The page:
A lot has been said about teen girls. Since the World Population Day was marked, focus has been on what is ailing the teenage girl and what can be done to rescue her.
This year's theme is 'investing in teenage girls'.
And this focus is timely for the Kenyan girl, especially. Economic challenges have forced parents to marry off their little daughters to get that elusive shilling to take care of unending financial responsibilities.
Girls are also easy targets. When parents are unable to pay school fees, they withdraw them from school and the girls just accept this as their lot. Normally, they have no option.
You know at least one such girl who missed an opportunity to realize her dreams because her parents felt it was not worthy investing in her education. And for you, you are what you are because your parents or someone else believed in you and gave you that chance in life.
When I was growing up, a neighbor refused to pay school fees for his daughter, my classmate, who wanted to join high school because "her brothers were also heading to high school the following year" and he needed to save the money for them.
She stayed at home for four years – the period she would have completed her high school – and got married the December I cleared secondary education. Every time I went home for holidays and met her, she cried.
Needless to say, years later, her quality of life and mine are planets apart. She struggles to feed her children while I got everything planned for – school fees, insurance, medical cover, mortgage, life insurance and a retirement plan, among other perks that come with a good education.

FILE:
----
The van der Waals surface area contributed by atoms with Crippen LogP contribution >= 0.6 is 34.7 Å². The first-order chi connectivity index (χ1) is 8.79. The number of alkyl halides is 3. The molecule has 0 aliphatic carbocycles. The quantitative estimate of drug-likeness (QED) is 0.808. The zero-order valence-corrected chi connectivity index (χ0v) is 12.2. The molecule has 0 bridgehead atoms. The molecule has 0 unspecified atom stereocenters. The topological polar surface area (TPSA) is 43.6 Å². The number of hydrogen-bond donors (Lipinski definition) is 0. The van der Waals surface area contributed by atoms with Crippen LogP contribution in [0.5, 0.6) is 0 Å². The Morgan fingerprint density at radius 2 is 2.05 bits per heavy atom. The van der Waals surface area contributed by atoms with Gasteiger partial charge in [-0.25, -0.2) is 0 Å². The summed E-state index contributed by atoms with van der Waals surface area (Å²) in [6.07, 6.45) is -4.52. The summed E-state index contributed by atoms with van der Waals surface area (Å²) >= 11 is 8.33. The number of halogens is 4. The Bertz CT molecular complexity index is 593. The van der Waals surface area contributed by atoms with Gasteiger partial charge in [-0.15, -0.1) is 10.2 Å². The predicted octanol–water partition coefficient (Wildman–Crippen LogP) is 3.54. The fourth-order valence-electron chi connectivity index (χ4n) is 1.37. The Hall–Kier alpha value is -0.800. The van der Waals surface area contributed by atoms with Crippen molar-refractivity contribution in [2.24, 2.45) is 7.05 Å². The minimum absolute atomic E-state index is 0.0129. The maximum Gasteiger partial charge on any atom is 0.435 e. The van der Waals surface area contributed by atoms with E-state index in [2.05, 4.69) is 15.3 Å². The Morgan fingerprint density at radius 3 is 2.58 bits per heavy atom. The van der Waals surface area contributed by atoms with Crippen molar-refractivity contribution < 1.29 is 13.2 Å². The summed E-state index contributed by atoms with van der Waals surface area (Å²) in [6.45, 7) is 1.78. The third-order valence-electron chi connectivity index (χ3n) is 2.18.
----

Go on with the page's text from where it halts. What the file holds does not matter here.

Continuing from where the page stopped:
Yet we all know that when you educate a woman you educate a community. This is because a woman's nature makes her naturally uplift another. And when you do this, you reap benefits.
My friend was telling me about an orphan girl she saw through high school. Then they lost touch.
Coincidentally, when my friend was going through a serious financial crisis, the girl resurfaced from the blues and took care of everything. It was like a miracle, but the truth is, when you help someone in need, the benefits are quite good. And they come when you need them most.
Thus, if you are in a position to help a girl, like that friend of mine who desperately wanted to go to high school, don't deter yourself; go ahead and do good. You never know how this will churn out.
But most importantly do it for the benefit of society. It is an investment not necessarily for yourself but for the good of humanity. Just imagine the number of people who will depend on her once she gets employed and the healthy children she will raise because you gave her a chance. The impact of your intervention is tremendous. It will touch generations. It is an investment comparable to none.
At some point, you will be asked about the most important thing you ever did when you were at the climax of your career, what will you say? Will you talk about travelling abroad or visiting exotic sites?
I bet most people will be quick to talk about a generous gesture they offered. This is your chance to look around and find a vulnerable girl and make it happen. Be the angel in that girl's life that transforms her destiny.
I am sure this gesture will give you more satisfaction than the many accolades and awards you get because of doing your job.
Investing in a vulnerable girl is a worthy investment. Consider it.